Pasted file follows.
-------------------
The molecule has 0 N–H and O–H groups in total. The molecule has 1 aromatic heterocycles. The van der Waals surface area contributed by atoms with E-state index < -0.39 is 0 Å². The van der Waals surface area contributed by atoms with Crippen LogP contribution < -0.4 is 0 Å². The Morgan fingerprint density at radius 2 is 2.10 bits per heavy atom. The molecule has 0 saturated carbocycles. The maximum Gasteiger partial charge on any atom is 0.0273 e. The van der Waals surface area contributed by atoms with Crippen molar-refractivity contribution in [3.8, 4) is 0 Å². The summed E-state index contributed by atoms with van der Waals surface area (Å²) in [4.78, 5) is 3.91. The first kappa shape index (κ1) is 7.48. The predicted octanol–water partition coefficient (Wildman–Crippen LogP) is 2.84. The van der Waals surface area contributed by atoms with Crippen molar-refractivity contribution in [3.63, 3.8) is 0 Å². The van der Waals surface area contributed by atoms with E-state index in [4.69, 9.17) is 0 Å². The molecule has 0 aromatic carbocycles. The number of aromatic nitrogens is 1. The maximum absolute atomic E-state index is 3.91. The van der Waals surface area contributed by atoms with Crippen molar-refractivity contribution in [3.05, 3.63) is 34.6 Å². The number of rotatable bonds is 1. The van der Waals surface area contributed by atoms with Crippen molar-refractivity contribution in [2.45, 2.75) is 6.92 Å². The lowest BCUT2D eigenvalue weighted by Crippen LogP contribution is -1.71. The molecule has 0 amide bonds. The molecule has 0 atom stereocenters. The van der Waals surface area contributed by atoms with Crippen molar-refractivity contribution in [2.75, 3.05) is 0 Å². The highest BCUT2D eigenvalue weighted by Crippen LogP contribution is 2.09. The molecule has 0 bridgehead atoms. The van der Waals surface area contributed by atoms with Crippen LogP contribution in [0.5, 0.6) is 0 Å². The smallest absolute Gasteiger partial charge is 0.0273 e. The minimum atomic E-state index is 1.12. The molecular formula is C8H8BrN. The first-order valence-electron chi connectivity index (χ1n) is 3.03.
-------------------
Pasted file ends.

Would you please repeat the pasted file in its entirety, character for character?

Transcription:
The molecule has 0 N–H and O–H groups in total. The molecule has 1 aromatic heterocycles. The van der Waals surface area contributed by atoms with E-state index < -0.39 is 0 Å². The van der Waals surface area contributed by atoms with Crippen LogP contribution < -0.4 is 0 Å². The Morgan fingerprint density at radius 2 is 2.10 bits per heavy atom. The molecule has 0 saturated carbocycles. The maximum Gasteiger partial charge on any atom is 0.0273 e. The van der Waals surface area contributed by atoms with Crippen molar-refractivity contribution in [3.8, 4) is 0 Å². The summed E-state index contributed by atoms with van der Waals surface area (Å²) in [4.78, 5) is 3.91. The first kappa shape index (κ1) is 7.48. The predicted octanol–water partition coefficient (Wildman–Crippen LogP) is 2.84. The van der Waals surface area contributed by atoms with Crippen molar-refractivity contribution in [3.63, 3.8) is 0 Å². The van der Waals surface area contributed by atoms with E-state index in [4.69, 9.17) is 0 Å². The molecule has 0 aromatic carbocycles. The number of aromatic nitrogens is 1. The maximum absolute atomic E-state index is 3.91. The van der Waals surface area contributed by atoms with Crippen molar-refractivity contribution in [3.05, 3.63) is 34.6 Å². The number of rotatable bonds is 1. The van der Waals surface area contributed by atoms with Crippen molar-refractivity contribution in [2.45, 2.75) is 6.92 Å². The lowest BCUT2D eigenvalue weighted by Crippen LogP contribution is -1.71. The molecule has 0 amide bonds. The molecule has 0 atom stereocenters. The van der Waals surface area contributed by atoms with Crippen molar-refractivity contribution in [2.75, 3.05) is 0 Å². The highest BCUT2D eigenvalue weighted by Crippen LogP contribution is 2.09. The molecule has 0 bridgehead atoms. The van der Waals surface area contributed by atoms with Crippen LogP contribution in [0.5, 0.6) is 0 Å². The smallest absolute Gasteiger partial charge is 0.0273 e. The minimum atomic E-state index is 1.12. The molecular formula is C8H8BrN. The first-order valence-electron chi connectivity index (χ1n) is 3.03.